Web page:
One of the strengths of the new M1 chip is its very powerful graphics card, as a result of which even Apple's own 6K monitor is supported - not only by the MacBook Pro, but also by the MacBook Air and the Mac mini. These Macs are able to support one extra external monitor (or two in the case of the Mac mini) but the set up hasn't been without challenges.
Early Adopters of the M1 Mac found that some 4K monitors were recognised by the M1 Macs, but could only be operated at 30Hz, rather than 50Hz or 60Hz. Special resolutions, such as ultra-widescreen, also caused problems, and colour errors and problems were experienced when awakening from sleep mode.
The good news is that most of these problems disappeared with the update to macOS Big Sur 11.2, and even more are to be solved with macOS 11.5, currently in beta.
However, there are still problems with some monitors, especially if you require a monitor with high resolution or unusual formats. Therefore we are setting out the three categories of faults that you should pay attention to before buying a new monitor for your M1 Mac:
- Software problems that only Apple can fix.
- Errors that a manufacturer must correct via monitor firmware.
- Outdated monitor software that still needs to be adapted by the manufacturer for the ARM platform.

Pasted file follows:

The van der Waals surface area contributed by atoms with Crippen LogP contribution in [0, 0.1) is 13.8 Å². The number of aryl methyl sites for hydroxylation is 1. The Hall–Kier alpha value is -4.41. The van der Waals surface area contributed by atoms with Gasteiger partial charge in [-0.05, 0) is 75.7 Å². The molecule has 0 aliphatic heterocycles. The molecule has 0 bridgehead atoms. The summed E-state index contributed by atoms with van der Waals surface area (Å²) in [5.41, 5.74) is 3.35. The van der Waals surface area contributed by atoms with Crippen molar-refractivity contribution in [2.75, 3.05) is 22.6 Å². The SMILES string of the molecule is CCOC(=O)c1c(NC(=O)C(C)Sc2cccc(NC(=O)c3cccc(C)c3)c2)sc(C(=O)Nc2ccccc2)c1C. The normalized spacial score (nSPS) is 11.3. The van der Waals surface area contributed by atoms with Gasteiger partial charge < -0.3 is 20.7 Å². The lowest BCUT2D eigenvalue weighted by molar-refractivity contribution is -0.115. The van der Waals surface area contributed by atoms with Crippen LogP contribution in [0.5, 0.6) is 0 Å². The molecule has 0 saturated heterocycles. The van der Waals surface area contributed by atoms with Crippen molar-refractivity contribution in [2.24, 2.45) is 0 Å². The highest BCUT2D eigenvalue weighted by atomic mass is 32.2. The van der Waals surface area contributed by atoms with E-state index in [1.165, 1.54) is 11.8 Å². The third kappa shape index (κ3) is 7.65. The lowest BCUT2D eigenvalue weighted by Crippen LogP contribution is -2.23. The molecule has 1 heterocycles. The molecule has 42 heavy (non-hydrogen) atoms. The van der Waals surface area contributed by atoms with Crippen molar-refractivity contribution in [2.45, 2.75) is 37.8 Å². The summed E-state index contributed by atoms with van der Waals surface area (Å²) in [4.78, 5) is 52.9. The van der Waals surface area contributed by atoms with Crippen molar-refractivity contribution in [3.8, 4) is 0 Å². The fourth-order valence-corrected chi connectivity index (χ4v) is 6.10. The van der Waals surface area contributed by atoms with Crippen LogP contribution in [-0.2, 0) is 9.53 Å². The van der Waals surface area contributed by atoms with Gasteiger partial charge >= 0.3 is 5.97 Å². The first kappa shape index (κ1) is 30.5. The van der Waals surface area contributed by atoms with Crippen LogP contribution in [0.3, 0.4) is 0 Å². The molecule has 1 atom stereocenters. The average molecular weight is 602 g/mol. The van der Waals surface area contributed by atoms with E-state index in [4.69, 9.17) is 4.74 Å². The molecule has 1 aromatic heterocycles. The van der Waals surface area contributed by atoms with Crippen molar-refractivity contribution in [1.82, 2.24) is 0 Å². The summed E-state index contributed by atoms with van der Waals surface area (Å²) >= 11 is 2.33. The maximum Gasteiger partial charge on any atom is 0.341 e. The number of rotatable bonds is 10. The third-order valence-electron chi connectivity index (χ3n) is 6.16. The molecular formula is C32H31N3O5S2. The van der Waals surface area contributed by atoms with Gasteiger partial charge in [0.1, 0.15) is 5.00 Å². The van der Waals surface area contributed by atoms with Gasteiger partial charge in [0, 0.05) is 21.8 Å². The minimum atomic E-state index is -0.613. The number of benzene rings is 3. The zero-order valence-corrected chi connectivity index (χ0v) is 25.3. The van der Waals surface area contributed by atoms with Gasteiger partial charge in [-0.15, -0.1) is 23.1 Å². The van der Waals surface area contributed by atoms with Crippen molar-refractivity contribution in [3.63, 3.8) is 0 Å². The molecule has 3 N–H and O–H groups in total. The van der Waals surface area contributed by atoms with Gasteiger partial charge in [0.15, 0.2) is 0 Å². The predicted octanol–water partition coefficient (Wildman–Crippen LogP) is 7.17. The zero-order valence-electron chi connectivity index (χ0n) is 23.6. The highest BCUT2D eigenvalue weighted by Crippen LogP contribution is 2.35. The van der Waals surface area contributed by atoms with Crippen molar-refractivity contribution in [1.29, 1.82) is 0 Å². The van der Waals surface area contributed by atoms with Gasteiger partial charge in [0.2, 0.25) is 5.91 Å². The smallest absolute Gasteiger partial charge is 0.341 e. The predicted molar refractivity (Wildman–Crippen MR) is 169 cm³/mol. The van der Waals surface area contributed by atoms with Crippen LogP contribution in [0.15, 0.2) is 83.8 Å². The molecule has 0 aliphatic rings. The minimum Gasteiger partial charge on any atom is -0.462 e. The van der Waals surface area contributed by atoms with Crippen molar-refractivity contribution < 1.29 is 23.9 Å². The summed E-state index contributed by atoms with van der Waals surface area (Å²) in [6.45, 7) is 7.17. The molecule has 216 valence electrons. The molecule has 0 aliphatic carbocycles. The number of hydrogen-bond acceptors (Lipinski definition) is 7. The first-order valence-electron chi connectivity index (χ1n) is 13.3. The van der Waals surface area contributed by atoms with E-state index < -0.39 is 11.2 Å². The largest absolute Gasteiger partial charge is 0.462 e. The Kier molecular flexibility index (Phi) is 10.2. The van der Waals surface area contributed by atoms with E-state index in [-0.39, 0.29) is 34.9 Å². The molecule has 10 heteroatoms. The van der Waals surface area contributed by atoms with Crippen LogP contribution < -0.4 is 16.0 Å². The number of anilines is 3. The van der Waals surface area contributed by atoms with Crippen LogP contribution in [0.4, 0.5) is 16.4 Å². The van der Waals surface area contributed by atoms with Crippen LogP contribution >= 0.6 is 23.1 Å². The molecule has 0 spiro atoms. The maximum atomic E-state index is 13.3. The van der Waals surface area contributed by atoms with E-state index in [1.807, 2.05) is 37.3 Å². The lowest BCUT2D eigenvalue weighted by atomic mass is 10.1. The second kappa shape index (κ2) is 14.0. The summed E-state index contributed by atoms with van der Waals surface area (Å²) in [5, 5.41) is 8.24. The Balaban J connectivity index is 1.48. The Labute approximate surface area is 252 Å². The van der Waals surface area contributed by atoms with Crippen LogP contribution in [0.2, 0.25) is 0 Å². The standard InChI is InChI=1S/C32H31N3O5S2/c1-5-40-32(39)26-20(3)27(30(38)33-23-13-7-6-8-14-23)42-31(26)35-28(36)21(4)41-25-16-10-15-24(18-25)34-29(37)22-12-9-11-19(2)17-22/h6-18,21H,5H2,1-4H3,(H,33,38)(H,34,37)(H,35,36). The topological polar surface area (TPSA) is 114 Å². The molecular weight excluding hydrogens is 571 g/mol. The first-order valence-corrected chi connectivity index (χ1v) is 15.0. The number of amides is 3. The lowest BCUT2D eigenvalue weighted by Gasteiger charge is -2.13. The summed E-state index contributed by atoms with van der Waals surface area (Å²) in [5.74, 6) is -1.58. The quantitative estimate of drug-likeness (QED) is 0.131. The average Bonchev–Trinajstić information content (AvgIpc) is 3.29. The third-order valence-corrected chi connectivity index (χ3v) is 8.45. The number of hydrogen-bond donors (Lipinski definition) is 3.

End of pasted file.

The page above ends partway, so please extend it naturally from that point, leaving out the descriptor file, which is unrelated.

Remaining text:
Monitor software problems
The main issue being experienced is with the monitor software - they way that the user controls the functions of the monitor. In some cases it is not even possible use Rosetta to translate the code as it is so deeply built into the system. This problem mainly affects professional users, for example those who require colour calibration.
If you want to find out about the compatibility of a monitor a short search is therefore recommended before buying. However, this is not so easy and, following the release of macOS 11.2, many reports are outdated. So here you have to pay attention to the date of a problem report and try to assess the credibility of the author.
You might assume manufacturers will have listed bugs openly, for example on their support pages. Unfortunately not all manufacturers are so proactive and many are not equipped to deal with requests from Mac users - especially manufacturers such as Acer and AOC who tend to design for Windows users. However, even HP and Samsung failed to provide any information.
Dual monitor set up problems
Another problem with M1 Macs is the cables used. You can usually connect a modern monitor via USB-C, HDMI or display port. However, for MacBook Air and MacBook Pro, only one USB-C or Thunderbolt 3 port is available. Only the Mac mini offers an additional HDMI port and can hence control two monitors - one via USB-C and HDMI. However, reports indicate that this HDMI port can cause problems, so it may be best to control a monitor via USB-C instead.